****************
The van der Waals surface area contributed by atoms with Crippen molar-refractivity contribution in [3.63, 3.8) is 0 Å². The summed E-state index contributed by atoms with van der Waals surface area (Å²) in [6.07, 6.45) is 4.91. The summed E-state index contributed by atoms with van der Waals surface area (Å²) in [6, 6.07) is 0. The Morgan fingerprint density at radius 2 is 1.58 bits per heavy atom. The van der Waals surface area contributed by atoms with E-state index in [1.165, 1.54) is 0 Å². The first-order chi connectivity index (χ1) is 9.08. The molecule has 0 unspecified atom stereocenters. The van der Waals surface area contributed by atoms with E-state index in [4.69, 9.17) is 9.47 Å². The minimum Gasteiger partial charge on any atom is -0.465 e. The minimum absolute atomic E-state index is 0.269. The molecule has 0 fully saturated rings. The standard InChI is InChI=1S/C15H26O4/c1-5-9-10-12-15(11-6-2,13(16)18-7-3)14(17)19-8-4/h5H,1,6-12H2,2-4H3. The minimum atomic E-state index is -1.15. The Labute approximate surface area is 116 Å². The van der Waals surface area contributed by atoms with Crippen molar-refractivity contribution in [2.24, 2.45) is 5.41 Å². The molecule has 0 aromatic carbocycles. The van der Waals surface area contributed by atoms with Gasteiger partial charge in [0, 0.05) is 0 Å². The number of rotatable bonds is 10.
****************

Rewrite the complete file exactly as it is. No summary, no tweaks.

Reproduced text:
The van der Waals surface area contributed by atoms with Crippen molar-refractivity contribution in [3.63, 3.8) is 0 Å². The summed E-state index contributed by atoms with van der Waals surface area (Å²) in [6.07, 6.45) is 4.91. The summed E-state index contributed by atoms with van der Waals surface area (Å²) in [6, 6.07) is 0. The Morgan fingerprint density at radius 2 is 1.58 bits per heavy atom. The van der Waals surface area contributed by atoms with E-state index in [1.165, 1.54) is 0 Å². The first-order chi connectivity index (χ1) is 9.08. The molecule has 0 unspecified atom stereocenters. The van der Waals surface area contributed by atoms with E-state index in [4.69, 9.17) is 9.47 Å². The minimum Gasteiger partial charge on any atom is -0.465 e. The minimum absolute atomic E-state index is 0.269. The molecule has 0 fully saturated rings. The standard InChI is InChI=1S/C15H26O4/c1-5-9-10-12-15(11-6-2,13(16)18-7-3)14(17)19-8-4/h5H,1,6-12H2,2-4H3. The minimum atomic E-state index is -1.15. The Labute approximate surface area is 116 Å². The van der Waals surface area contributed by atoms with Crippen molar-refractivity contribution in [2.24, 2.45) is 5.41 Å². The molecule has 0 aromatic carbocycles. The van der Waals surface area contributed by atoms with Gasteiger partial charge in [0, 0.05) is 0 Å². The number of rotatable bonds is 10.